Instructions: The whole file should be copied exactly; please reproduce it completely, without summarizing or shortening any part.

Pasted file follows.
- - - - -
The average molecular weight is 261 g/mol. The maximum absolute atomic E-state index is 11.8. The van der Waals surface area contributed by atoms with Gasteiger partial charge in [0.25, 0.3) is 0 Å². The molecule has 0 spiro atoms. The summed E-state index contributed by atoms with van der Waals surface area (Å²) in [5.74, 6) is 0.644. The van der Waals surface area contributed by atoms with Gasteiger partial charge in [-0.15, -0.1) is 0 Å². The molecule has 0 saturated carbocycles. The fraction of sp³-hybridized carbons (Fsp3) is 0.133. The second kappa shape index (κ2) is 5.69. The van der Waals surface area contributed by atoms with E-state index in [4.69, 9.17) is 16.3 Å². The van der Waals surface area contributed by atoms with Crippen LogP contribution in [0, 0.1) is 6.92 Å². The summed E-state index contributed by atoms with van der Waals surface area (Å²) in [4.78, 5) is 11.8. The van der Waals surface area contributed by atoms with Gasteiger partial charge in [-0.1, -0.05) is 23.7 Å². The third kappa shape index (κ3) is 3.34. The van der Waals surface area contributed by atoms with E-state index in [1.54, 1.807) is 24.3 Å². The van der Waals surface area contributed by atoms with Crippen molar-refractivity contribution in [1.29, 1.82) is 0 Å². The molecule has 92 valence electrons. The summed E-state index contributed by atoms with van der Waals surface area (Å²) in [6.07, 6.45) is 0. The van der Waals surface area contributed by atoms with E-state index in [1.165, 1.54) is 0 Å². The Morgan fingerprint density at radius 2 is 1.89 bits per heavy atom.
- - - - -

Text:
The average molecular weight is 261 g/mol. The maximum absolute atomic E-state index is 11.8. The van der Waals surface area contributed by atoms with Gasteiger partial charge in [0.25, 0.3) is 0 Å². The molecule has 0 spiro atoms. The summed E-state index contributed by atoms with van der Waals surface area (Å²) in [5.74, 6) is 0.644. The van der Waals surface area contributed by atoms with Gasteiger partial charge in [-0.15, -0.1) is 0 Å². The molecule has 0 saturated carbocycles. The fraction of sp³-hybridized carbons (Fsp3) is 0.133. The second kappa shape index (κ2) is 5.69. The van der Waals surface area contributed by atoms with E-state index in [4.69, 9.17) is 16.3 Å². The van der Waals surface area contributed by atoms with Crippen LogP contribution in [0, 0.1) is 6.92 Å². The summed E-state index contributed by atoms with van der Waals surface area (Å²) in [4.78, 5) is 11.8. The van der Waals surface area contributed by atoms with Gasteiger partial charge in [-0.1, -0.05) is 23.7 Å². The third kappa shape index (κ3) is 3.34. The van der Waals surface area contributed by atoms with E-state index in [1.54, 1.807) is 24.3 Å². The van der Waals surface area contributed by atoms with Crippen molar-refractivity contribution in [1.29, 1.82) is 0 Å². The molecule has 92 valence electrons. The summed E-state index contributed by atoms with van der Waals surface area (Å²) in [6.07, 6.45) is 0. The van der Waals surface area contributed by atoms with E-state index in [1.165, 1.54) is 0 Å². The Morgan fingerprint density at radius 2 is 1.89 bits per heavy atom.